The end of the year provides a natural opportunity to step back and assess where we stand, whether professionally or personally, and consider where we are headed. Rather than dwell on past history, we have chosen to focus instead on the trends that we expect to drive the payments industry in the coming year.
EMV opens the door for new retail payment models
The number one US payments headline of 2016 – the ongoing migration to EMV and the challenges presented for all parties involved – continues into 2017, thanks to Visa and MasterCard’s recent decision to extend their pay-at-the-pump compliance deadlines into 2020. Nonetheless, the point of sale (POS) changeover has already opened the door for consumers to explore new payment alternatives. Broad-based solutions like Apple Pay and Samsung Pay continue their slow build, with Chase Pay poised to make a splash early in 2017. Meanwhile, Wal-Mart and Kohl’s have rolled out high-profile, retailer-specific wallets with checkout convenience and reward points as hooks. Expect more players to follow, making the POS environment even more complex.
Hackers get smarter and more opportunistic
Here’s another natural continuation – it’s no secret that fraudsters continue to get more sophisticated, requiring financial institutions’ to continue to make investments to stay a step ahead of them. Of course, the added security of tokenization was one of the driving factors behind EMV. But while trolling for the next big breach, hackers are more than happy to continue focusing on the low-hanging fruit. Retailers that are not yet EMV compliant (and there are plenty of them) are an obvious target. Additionally, with their deadline extended to 2020, if gas stations fail to take action, those outdoor, unattended automated fuel dispensers risk becoming hacker hangouts.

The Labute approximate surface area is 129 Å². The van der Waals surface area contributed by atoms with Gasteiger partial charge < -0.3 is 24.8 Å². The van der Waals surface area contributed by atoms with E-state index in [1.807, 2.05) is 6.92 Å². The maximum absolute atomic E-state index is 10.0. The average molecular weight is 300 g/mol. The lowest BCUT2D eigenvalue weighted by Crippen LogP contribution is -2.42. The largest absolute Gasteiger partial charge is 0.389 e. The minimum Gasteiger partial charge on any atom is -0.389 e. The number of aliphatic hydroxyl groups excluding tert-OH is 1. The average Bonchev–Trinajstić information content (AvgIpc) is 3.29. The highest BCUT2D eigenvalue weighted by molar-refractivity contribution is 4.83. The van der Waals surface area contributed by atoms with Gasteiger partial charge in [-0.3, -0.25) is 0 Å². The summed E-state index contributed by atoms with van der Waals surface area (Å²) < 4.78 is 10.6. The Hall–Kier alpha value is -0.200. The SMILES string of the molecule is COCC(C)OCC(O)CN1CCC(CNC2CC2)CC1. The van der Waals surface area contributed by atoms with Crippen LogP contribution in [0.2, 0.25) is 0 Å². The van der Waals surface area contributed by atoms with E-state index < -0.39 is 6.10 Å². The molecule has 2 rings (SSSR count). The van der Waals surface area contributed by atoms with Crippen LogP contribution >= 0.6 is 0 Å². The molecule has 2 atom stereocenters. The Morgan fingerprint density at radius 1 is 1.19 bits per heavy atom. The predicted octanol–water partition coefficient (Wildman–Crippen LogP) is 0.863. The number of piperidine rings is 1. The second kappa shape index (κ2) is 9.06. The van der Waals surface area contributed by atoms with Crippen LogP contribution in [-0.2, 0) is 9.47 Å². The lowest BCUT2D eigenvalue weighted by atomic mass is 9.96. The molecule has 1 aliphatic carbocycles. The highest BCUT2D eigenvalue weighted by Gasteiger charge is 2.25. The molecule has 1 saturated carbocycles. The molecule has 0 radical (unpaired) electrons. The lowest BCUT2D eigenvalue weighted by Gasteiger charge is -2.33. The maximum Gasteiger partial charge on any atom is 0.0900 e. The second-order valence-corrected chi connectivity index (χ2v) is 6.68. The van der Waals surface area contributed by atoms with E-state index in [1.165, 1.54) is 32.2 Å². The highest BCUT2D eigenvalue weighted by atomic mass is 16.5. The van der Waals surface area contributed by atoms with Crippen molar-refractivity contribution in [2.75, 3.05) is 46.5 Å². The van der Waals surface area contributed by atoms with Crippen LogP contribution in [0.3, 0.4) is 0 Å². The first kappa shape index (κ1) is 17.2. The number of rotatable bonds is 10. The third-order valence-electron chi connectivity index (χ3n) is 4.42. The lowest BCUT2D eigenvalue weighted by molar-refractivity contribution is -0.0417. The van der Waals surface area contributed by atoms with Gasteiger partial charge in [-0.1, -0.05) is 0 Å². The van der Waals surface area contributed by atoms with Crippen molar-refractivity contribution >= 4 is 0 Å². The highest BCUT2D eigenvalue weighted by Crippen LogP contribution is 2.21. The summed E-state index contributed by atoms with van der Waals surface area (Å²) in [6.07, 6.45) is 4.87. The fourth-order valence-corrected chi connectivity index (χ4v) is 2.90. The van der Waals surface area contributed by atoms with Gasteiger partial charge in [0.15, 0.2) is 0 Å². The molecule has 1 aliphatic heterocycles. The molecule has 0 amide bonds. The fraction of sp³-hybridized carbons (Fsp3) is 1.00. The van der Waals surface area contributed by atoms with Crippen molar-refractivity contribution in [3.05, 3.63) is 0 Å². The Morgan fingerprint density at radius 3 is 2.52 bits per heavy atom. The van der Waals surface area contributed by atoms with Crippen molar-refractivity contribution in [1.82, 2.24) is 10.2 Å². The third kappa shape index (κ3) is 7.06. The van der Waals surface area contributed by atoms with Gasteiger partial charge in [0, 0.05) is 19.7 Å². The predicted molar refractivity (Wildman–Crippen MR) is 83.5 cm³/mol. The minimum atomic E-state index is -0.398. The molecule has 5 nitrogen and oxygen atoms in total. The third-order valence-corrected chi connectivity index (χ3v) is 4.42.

Self-service drives new ATM models
Recently released Federal Reserve data confirms that cash – and by extension the ATM – is at no risk of extinction. At the same time, the buzz over Amazon Go’s new checkout-free grocery store is but the latest example of the trend toward self-service. Together these forces point to renewed innovation in the ATM model. Solutions like cardless cash and biometric authentication are already in the market and are poised for increased traction in 2017.
Keeping more than your head in the cloud
Cloud computing has already reached the mainstream, including for uses that were previously deemed too sensitive for such offsite transmission. A natural extension to this model is Testing as a Service (TaaS), which offers a more efficient and cost effective avenue to leveraging state-of-the-art payments software testing. We can expect to see more of it in the coming months.
Increased investment in modern testing solutions
These trends all reinforce the notion that the payments space is nowhere near settling into a state of comfortable stability. Realizing this fact, financial institutions and payment processors alike will invest in next-generation payments testing solutions – leveraging techniques like automation and virtualization – as a path to improving product quality as well as managing back-office costs.